Learn More About Domain Driven Design

Before you go too far down the road of developing microservice applications, take the time to learn about Domain Driven Design. Check out sites like microservices.io to get started. You will find classes and information to help you move in a direction of Domain Driven Design microservices. There are also great books on the topic which will help you understand why Domain Driven Design is essential in building out a microservice application architecture.

A Domain Driven Design Microservice Catalog

Once you have a Domain Driven Design, you will begin seeing the need for a Domain Catalog. DeployHub’s Domain Catalog is designed to make sharing Domain Driven Design microservices easy.  Developers publish their microservices to a specific problem space along with the critical deployment meta data such as ownership info, deployment method (Helm chart), container registry, and deployed locations.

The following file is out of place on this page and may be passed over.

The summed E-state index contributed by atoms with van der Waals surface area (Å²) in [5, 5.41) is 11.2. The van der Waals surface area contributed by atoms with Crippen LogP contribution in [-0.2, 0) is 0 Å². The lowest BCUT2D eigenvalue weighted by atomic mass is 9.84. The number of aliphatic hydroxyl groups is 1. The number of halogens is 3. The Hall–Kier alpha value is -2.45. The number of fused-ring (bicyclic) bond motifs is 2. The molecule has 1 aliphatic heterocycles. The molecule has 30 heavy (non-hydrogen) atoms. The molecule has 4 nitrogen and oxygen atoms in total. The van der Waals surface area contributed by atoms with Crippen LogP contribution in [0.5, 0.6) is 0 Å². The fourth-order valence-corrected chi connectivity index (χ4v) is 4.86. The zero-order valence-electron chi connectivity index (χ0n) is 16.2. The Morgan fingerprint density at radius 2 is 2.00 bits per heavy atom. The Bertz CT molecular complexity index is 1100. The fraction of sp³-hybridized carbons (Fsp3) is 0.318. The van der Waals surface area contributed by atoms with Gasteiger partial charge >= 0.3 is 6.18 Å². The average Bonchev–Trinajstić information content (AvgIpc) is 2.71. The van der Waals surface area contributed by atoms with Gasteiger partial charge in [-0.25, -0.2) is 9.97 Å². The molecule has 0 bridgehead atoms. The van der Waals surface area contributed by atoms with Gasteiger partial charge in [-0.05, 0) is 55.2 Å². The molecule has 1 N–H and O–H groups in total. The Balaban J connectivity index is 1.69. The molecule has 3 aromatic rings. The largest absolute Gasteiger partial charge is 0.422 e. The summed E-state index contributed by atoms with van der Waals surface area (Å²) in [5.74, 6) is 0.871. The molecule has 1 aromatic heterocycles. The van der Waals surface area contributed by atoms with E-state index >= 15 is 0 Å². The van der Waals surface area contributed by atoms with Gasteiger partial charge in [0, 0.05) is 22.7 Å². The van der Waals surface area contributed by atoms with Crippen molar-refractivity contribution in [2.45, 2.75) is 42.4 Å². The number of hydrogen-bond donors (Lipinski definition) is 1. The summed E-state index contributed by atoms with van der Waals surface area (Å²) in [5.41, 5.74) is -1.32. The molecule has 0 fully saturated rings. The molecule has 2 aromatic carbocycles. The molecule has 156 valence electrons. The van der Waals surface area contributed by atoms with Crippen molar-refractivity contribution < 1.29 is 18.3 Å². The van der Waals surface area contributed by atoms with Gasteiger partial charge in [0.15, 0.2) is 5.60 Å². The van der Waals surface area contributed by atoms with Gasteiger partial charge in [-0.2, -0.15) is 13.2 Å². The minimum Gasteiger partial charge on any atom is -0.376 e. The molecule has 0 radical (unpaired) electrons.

In addition, the DeployHub microservice catalog tool acts as a microservice or ‘component’ versioning solution. Once a component is defined to the DeployHub Domain Catalog, any update to the component creates a new version of the component keeping everyone in the loop as to the most recent version of the microservice.